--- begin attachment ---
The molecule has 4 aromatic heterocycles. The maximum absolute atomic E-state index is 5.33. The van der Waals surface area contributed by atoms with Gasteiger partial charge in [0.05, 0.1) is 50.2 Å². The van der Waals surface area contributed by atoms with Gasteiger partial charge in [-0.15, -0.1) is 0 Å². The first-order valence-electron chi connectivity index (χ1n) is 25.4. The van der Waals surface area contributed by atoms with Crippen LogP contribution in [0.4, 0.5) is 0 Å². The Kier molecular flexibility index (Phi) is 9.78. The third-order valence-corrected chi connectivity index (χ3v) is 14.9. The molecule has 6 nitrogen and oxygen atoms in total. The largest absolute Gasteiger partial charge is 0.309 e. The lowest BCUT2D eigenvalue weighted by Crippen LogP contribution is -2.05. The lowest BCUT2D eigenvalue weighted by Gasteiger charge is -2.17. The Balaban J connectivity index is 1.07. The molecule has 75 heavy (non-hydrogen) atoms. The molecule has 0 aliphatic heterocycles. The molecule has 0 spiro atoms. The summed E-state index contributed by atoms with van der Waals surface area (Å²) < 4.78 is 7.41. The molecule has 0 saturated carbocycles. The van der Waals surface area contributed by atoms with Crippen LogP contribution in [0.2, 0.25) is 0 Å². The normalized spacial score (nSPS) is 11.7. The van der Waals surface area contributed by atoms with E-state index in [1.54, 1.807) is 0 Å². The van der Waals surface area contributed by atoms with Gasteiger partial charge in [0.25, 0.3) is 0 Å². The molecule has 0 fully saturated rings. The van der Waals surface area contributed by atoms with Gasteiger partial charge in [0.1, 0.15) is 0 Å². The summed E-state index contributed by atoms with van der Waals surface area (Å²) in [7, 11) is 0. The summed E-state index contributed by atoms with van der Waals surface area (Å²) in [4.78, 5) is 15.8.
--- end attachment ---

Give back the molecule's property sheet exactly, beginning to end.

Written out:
The molecule has 4 aromatic heterocycles. The maximum absolute atomic E-state index is 5.33. The van der Waals surface area contributed by atoms with Gasteiger partial charge in [0.05, 0.1) is 50.2 Å². The van der Waals surface area contributed by atoms with Gasteiger partial charge in [-0.15, -0.1) is 0 Å². The first-order valence-electron chi connectivity index (χ1n) is 25.4. The van der Waals surface area contributed by atoms with Crippen LogP contribution in [0.4, 0.5) is 0 Å². The Kier molecular flexibility index (Phi) is 9.78. The third-order valence-corrected chi connectivity index (χ3v) is 14.9. The molecule has 6 nitrogen and oxygen atoms in total. The largest absolute Gasteiger partial charge is 0.309 e. The lowest BCUT2D eigenvalue weighted by Crippen LogP contribution is -2.05. The lowest BCUT2D eigenvalue weighted by Gasteiger charge is -2.17. The Balaban J connectivity index is 1.07. The molecule has 75 heavy (non-hydrogen) atoms. The molecule has 0 aliphatic heterocycles. The molecule has 0 spiro atoms. The summed E-state index contributed by atoms with van der Waals surface area (Å²) < 4.78 is 7.41. The molecule has 0 saturated carbocycles. The van der Waals surface area contributed by atoms with Crippen LogP contribution in [0.2, 0.25) is 0 Å². The normalized spacial score (nSPS) is 11.7. The van der Waals surface area contributed by atoms with E-state index in [1.54, 1.807) is 0 Å². The van der Waals surface area contributed by atoms with Gasteiger partial charge in [0.25, 0.3) is 0 Å². The molecule has 0 fully saturated rings. The van der Waals surface area contributed by atoms with Gasteiger partial charge in [0.1, 0.15) is 0 Å². The summed E-state index contributed by atoms with van der Waals surface area (Å²) in [7, 11) is 0. The summed E-state index contributed by atoms with van der Waals surface area (Å²) in [4.78, 5) is 15.8.